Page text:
British Columbia

Harassed and fired B.C. woman awarded $8K

B.C.'s Human Rights Tribunal has awarded nearly $8,000 to a woman it says was sexually harassed by a co-worker and then fired for complaining.

B.C.'s Human Rights Tribunal has awarded nearly $8,000 to a woman it says was sexually harassed by a co-worker and then fired for complaining.

Corina Soroka testified before the tribunal in August that co-worker Ian MacDonnell sent her sexually suggestive text messages and on one occasion took her to his private residence under the pretext of doing some work.

MacDonnell denied harassing the woman, and Dave Rouleau, the owner at Dave's Custom Metal Works Ltd. in Port Coquitlam, B.C., said Soroka was going to be laid off even before she raised the complaints.

But tribunal member Murray Geiger-Adams said in his decision Wednesday it's unlikely Soroka's employment would have been terminated if she hadn't disclosed the sexual harassment.

Geiger-Adams awarded Soroka $2,912 in lost wages and $5,000 for injury to her dignity, feelings and self-respect.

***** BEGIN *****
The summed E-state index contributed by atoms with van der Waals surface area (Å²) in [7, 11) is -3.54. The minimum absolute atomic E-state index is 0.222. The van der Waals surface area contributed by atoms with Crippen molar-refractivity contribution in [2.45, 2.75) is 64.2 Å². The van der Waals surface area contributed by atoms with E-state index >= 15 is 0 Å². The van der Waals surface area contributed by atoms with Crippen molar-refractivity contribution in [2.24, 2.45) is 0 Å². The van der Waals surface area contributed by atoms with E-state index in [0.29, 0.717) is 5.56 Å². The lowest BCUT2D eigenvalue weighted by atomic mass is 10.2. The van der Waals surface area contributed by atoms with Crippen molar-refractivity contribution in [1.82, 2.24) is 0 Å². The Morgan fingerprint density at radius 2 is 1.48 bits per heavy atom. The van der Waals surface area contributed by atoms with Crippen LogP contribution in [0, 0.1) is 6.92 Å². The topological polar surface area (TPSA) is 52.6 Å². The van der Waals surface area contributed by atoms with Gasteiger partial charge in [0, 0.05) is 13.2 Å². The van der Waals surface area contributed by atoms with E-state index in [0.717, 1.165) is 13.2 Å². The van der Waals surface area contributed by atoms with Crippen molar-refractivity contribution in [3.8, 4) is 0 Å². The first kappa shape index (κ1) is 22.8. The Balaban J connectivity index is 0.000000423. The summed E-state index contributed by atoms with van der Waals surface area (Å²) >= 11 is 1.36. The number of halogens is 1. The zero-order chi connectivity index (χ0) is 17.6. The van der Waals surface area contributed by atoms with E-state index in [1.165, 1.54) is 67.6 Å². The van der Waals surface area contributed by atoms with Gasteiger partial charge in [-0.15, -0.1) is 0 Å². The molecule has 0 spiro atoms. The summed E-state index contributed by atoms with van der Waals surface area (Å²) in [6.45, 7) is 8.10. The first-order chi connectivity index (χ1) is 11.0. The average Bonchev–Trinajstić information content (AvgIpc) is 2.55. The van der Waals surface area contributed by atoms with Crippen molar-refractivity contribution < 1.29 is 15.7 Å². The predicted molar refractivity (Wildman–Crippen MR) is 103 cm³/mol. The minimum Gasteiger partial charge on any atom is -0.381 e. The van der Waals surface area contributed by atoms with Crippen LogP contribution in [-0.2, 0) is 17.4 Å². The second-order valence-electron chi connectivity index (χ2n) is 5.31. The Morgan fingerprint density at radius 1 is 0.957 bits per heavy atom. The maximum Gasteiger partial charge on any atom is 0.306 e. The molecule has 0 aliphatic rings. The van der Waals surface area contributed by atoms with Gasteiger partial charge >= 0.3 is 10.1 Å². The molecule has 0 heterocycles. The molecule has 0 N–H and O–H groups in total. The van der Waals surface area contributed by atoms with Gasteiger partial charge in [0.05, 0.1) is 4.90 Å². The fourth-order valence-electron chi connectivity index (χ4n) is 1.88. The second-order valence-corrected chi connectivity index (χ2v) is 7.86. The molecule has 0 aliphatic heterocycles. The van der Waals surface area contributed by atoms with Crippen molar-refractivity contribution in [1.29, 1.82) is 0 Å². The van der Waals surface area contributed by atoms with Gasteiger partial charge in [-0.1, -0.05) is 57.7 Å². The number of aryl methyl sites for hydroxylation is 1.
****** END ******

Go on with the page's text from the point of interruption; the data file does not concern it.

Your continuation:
Geiger-Adams said Soroka, who was 21 years old when she began working at the metal shop in June 2009, was discriminated against in three ways.

First, in July 2009, Geiger-Adams said MacDonnell obtained Soroka's private cellphone number through his workplace "to follow up on sexual and perhaps romantic interest," even though he knew Soroka was in a relationship.

Second, MacDonnell used his authority as Soroka's supervisor to take her away from the workplace and to his home, despite the fact he'd been reprimanded for the text messages by his employer.

Decision violated code

"Third, Mr. Rouleau decided to abruptly terminate Ms. Soroka's employment when he did in order to 'solve' the problem created for him by Mr. MacDonnell's conduct, and Ms. Soroka's complaints about that conduct," Geiger-Adams said in his ruling.

"He apparently reasoned that, even though Ms. Soroka was the victim of what he twice identified as Mr. MacDonnell's inappropriate conduct toward her, her employment was short-term, and it was easier to remove her from the workplace than deal further with the conduct of the perpetrator."

Geiger-Adams said that decision violated the province's Human Rights Code.

MacDonnell, who is more than twice Soroka's age, Rouleau, and Dave's Custom Metal Works Ltd. were ordered to split the awarded cost.

Geiger-Adams said he was impressed with Soroka's evidence, since she testified simply and without exaggeration. He was also complimentary of Rouleau's testimony.

However, Geiger-Adams said MacDonnell was "evasive" and "frequently failed to respond directly to the substance of her allegations," making his testimony less credible.

The metal shop was also ordered to make a copy of the tribunal's ruling available to each of its current employees.